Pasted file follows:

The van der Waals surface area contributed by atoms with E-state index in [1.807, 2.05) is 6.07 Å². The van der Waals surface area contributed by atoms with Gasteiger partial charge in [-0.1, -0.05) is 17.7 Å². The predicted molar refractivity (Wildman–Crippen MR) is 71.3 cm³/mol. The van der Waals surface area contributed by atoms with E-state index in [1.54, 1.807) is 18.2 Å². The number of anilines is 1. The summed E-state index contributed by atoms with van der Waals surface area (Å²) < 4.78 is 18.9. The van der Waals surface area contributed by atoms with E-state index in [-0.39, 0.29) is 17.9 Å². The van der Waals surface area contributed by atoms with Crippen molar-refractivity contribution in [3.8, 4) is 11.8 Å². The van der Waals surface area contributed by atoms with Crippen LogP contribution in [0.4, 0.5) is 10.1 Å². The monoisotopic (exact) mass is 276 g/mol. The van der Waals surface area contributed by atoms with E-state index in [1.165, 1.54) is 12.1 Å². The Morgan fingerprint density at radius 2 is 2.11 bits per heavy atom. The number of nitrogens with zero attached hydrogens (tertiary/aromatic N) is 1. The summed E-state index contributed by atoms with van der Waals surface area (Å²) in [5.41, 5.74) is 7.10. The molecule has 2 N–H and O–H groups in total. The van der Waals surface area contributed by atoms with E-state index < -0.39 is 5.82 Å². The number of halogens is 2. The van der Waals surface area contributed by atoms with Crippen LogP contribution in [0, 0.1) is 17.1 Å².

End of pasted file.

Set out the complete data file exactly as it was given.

The van der Waals surface area contributed by atoms with E-state index in [1.807, 2.05) is 6.07 Å². The van der Waals surface area contributed by atoms with Gasteiger partial charge in [-0.1, -0.05) is 17.7 Å². The predicted molar refractivity (Wildman–Crippen MR) is 71.3 cm³/mol. The van der Waals surface area contributed by atoms with E-state index in [1.54, 1.807) is 18.2 Å². The number of anilines is 1. The summed E-state index contributed by atoms with van der Waals surface area (Å²) < 4.78 is 18.9. The van der Waals surface area contributed by atoms with E-state index in [-0.39, 0.29) is 17.9 Å². The van der Waals surface area contributed by atoms with Crippen molar-refractivity contribution in [3.8, 4) is 11.8 Å². The van der Waals surface area contributed by atoms with Crippen LogP contribution in [0.4, 0.5) is 10.1 Å². The monoisotopic (exact) mass is 276 g/mol. The van der Waals surface area contributed by atoms with E-state index in [1.165, 1.54) is 12.1 Å². The Morgan fingerprint density at radius 2 is 2.11 bits per heavy atom. The number of nitrogens with zero attached hydrogens (tertiary/aromatic N) is 1. The summed E-state index contributed by atoms with van der Waals surface area (Å²) in [5.41, 5.74) is 7.10. The molecule has 2 N–H and O–H groups in total. The van der Waals surface area contributed by atoms with E-state index < -0.39 is 5.82 Å². The number of halogens is 2. The van der Waals surface area contributed by atoms with Crippen LogP contribution in [0, 0.1) is 17.1 Å².